Why policymakers must act to preserve information freedom at home and abroadRoundup
tags: Cold War, democracy, capitalism, information
Diana Lemberg is associate professor of history at Lingnan University in Hong Kong and author of "Barriers Down: How American Power and Free-Flow Policies Shaped Global Media."
Topping the very short list of issues that many Democrats and Republicans can agree upon these days are two seemingly unrelated topics: tech regulation and Hong Kong. Political figures across the ideological spectrum, from Elizabeth Warren to Stephen K. Bannon, have criticized the power players of Silicon Valley for threatening free competition and other American values. Meanwhile, over the past several months the Hong Kong Human Rights and Democracy Act of 2019, which commits the United States to monitoring civil liberties in the semiautonomous Chinese city, sailed through a bitterly divided Congress and was signed into law by President Trump.
On the surface these two issues have little in common other than being rare displays of bipartisanship. But, in fact, they reveal a genuine consensus that lawmakers must act to preserve information freedom in an age of renascent monopoly capitalism and digitally abetted authoritarianism.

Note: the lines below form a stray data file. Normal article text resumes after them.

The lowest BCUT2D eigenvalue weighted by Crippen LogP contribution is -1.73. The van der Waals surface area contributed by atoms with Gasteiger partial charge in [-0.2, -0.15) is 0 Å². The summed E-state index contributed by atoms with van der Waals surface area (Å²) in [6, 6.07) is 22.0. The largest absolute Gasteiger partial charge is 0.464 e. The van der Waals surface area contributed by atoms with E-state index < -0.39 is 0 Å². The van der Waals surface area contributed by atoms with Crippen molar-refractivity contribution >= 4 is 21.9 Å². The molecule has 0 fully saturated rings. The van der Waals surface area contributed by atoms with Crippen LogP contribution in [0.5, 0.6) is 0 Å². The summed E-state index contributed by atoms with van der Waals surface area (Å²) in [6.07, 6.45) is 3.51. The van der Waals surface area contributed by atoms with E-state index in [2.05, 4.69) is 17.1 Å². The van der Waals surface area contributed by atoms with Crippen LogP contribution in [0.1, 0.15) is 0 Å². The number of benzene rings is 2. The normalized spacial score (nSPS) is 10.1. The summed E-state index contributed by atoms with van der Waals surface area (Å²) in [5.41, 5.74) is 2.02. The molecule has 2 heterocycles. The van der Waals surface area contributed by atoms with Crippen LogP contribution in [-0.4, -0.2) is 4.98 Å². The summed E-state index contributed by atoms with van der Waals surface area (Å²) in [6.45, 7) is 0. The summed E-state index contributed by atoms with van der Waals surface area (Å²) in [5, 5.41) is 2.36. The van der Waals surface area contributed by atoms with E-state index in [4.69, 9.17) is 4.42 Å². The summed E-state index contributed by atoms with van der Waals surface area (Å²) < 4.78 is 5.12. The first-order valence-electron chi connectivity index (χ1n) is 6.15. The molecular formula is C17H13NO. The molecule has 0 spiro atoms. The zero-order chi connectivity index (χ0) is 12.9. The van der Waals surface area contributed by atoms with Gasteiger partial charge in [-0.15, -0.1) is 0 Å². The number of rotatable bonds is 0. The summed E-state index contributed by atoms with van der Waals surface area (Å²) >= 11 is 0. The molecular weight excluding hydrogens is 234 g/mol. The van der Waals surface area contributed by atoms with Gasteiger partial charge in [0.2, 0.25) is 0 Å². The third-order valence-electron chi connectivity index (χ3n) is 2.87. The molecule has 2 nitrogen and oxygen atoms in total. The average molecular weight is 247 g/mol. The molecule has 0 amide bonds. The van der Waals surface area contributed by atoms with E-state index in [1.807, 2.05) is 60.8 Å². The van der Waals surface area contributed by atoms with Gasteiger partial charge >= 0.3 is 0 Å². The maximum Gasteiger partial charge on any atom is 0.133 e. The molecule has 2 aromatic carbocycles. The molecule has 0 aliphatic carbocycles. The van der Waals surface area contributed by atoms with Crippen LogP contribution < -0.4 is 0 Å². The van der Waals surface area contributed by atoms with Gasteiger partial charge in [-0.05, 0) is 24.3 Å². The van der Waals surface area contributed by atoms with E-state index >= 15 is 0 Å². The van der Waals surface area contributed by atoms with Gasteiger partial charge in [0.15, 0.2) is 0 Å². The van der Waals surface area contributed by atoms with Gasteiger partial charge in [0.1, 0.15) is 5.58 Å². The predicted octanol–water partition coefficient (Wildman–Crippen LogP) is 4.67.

The tech industry also recognizes these issues as related, but disagrees on the solution. Mark Zuckerberg and others have argued that greater regulation at home — whether regarding cryptocurrencies or the content of deceptive political advertisements — would undermine the free-speech ideals of the United States. In this view, domestic regulation would undermine U.S. foreign policy goals, including its support of civil liberties in places like Hong Kong. This reasoning echoes that employed by American corporations during the Cold War, when U.S.-Soviet tensions gave them a convenient means of opposing regulation: by treating it as an un-American form of government control.
But for policymakers inclined to take Big Tech’s antiregulatory bromides with a grain of salt, the history of Cold War information policy reveals that regulation did happen, even in that climate, including provisions that demonstrated how regulation might enhance rather than threaten individual freedoms.
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